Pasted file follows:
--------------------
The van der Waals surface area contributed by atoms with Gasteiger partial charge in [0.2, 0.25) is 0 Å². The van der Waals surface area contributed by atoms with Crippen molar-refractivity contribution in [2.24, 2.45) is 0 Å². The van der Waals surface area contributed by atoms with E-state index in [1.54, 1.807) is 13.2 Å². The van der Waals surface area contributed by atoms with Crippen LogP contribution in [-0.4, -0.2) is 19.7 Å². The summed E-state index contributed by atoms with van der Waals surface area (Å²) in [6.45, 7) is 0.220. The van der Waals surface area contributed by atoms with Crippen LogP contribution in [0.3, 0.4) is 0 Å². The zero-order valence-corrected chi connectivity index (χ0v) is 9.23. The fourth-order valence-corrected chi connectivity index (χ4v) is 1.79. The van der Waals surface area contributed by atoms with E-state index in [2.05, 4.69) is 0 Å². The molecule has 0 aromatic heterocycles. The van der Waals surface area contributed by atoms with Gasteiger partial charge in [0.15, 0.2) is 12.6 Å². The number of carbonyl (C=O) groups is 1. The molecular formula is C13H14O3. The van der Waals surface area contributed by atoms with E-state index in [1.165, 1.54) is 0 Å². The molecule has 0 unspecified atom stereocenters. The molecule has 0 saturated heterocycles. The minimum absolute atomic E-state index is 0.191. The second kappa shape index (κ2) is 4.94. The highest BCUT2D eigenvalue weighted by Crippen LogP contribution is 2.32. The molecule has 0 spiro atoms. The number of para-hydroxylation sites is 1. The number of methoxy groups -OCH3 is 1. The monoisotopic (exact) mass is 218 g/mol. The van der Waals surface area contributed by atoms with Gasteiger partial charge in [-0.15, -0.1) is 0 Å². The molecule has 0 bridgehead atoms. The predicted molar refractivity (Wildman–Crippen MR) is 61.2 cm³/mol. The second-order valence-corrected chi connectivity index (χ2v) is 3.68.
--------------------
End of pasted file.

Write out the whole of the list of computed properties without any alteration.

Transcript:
The van der Waals surface area contributed by atoms with Gasteiger partial charge in [0.2, 0.25) is 0 Å². The van der Waals surface area contributed by atoms with Crippen molar-refractivity contribution in [2.24, 2.45) is 0 Å². The van der Waals surface area contributed by atoms with E-state index in [1.54, 1.807) is 13.2 Å². The van der Waals surface area contributed by atoms with Crippen LogP contribution in [-0.4, -0.2) is 19.7 Å². The summed E-state index contributed by atoms with van der Waals surface area (Å²) in [6.45, 7) is 0.220. The van der Waals surface area contributed by atoms with Crippen LogP contribution in [0.3, 0.4) is 0 Å². The zero-order valence-corrected chi connectivity index (χ0v) is 9.23. The fourth-order valence-corrected chi connectivity index (χ4v) is 1.79. The van der Waals surface area contributed by atoms with E-state index in [2.05, 4.69) is 0 Å². The molecule has 0 aromatic heterocycles. The van der Waals surface area contributed by atoms with Gasteiger partial charge in [0.15, 0.2) is 12.6 Å². The number of carbonyl (C=O) groups is 1. The molecular formula is C13H14O3. The van der Waals surface area contributed by atoms with E-state index in [1.165, 1.54) is 0 Å². The molecule has 0 unspecified atom stereocenters. The molecule has 0 saturated heterocycles. The minimum absolute atomic E-state index is 0.191. The second kappa shape index (κ2) is 4.94. The highest BCUT2D eigenvalue weighted by Crippen LogP contribution is 2.32. The molecule has 0 spiro atoms. The number of para-hydroxylation sites is 1. The number of methoxy groups -OCH3 is 1. The monoisotopic (exact) mass is 218 g/mol. The van der Waals surface area contributed by atoms with Gasteiger partial charge in [-0.15, -0.1) is 0 Å². The molecule has 0 bridgehead atoms. The predicted molar refractivity (Wildman–Crippen MR) is 61.2 cm³/mol. The second-order valence-corrected chi connectivity index (χ2v) is 3.68.